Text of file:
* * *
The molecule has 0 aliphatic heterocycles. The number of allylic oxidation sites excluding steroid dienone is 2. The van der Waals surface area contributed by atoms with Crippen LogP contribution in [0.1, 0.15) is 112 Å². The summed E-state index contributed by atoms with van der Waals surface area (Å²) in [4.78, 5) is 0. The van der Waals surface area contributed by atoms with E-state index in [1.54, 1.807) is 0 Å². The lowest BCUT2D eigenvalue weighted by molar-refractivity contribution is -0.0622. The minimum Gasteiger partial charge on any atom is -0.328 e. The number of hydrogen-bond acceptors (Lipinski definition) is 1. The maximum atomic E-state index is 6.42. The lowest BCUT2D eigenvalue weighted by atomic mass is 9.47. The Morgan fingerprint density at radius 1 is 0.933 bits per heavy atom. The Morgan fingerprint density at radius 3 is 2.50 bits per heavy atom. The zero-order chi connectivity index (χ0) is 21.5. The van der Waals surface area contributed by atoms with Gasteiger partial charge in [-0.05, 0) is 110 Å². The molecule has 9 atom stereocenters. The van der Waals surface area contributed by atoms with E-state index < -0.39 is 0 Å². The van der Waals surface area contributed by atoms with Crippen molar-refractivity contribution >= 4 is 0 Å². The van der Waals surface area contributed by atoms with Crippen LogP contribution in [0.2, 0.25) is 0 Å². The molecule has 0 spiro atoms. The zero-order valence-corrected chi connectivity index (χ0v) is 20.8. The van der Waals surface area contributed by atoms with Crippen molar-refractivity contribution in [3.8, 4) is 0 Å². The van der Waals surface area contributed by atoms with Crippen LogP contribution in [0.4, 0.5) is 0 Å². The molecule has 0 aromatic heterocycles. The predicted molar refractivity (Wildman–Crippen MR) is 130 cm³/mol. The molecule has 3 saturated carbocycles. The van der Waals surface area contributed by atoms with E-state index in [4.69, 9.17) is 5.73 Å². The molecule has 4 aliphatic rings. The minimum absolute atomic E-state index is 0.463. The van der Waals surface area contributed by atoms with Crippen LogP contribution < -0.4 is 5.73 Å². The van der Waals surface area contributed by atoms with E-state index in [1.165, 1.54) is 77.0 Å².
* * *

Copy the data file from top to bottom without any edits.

The molecule has 0 aliphatic heterocycles. The number of allylic oxidation sites excluding steroid dienone is 2. The van der Waals surface area contributed by atoms with Crippen LogP contribution in [0.1, 0.15) is 112 Å². The summed E-state index contributed by atoms with van der Waals surface area (Å²) in [4.78, 5) is 0. The van der Waals surface area contributed by atoms with E-state index in [1.54, 1.807) is 0 Å². The lowest BCUT2D eigenvalue weighted by molar-refractivity contribution is -0.0622. The minimum Gasteiger partial charge on any atom is -0.328 e. The number of hydrogen-bond acceptors (Lipinski definition) is 1. The maximum atomic E-state index is 6.42. The lowest BCUT2D eigenvalue weighted by atomic mass is 9.47. The Morgan fingerprint density at radius 1 is 0.933 bits per heavy atom. The Morgan fingerprint density at radius 3 is 2.50 bits per heavy atom. The zero-order chi connectivity index (χ0) is 21.5. The van der Waals surface area contributed by atoms with Gasteiger partial charge in [-0.05, 0) is 110 Å². The molecule has 9 atom stereocenters. The van der Waals surface area contributed by atoms with E-state index < -0.39 is 0 Å². The van der Waals surface area contributed by atoms with Crippen molar-refractivity contribution >= 4 is 0 Å². The van der Waals surface area contributed by atoms with Crippen LogP contribution in [0.2, 0.25) is 0 Å². The molecule has 0 spiro atoms. The zero-order valence-corrected chi connectivity index (χ0v) is 20.8. The van der Waals surface area contributed by atoms with Crippen molar-refractivity contribution in [3.8, 4) is 0 Å². The van der Waals surface area contributed by atoms with Crippen LogP contribution in [0.4, 0.5) is 0 Å². The molecule has 0 aromatic heterocycles. The predicted molar refractivity (Wildman–Crippen MR) is 130 cm³/mol. The molecule has 3 saturated carbocycles. The van der Waals surface area contributed by atoms with E-state index in [4.69, 9.17) is 5.73 Å². The molecule has 4 aliphatic rings. The minimum absolute atomic E-state index is 0.463. The van der Waals surface area contributed by atoms with Crippen LogP contribution < -0.4 is 5.73 Å². The van der Waals surface area contributed by atoms with E-state index in [1.165, 1.54) is 77.0 Å².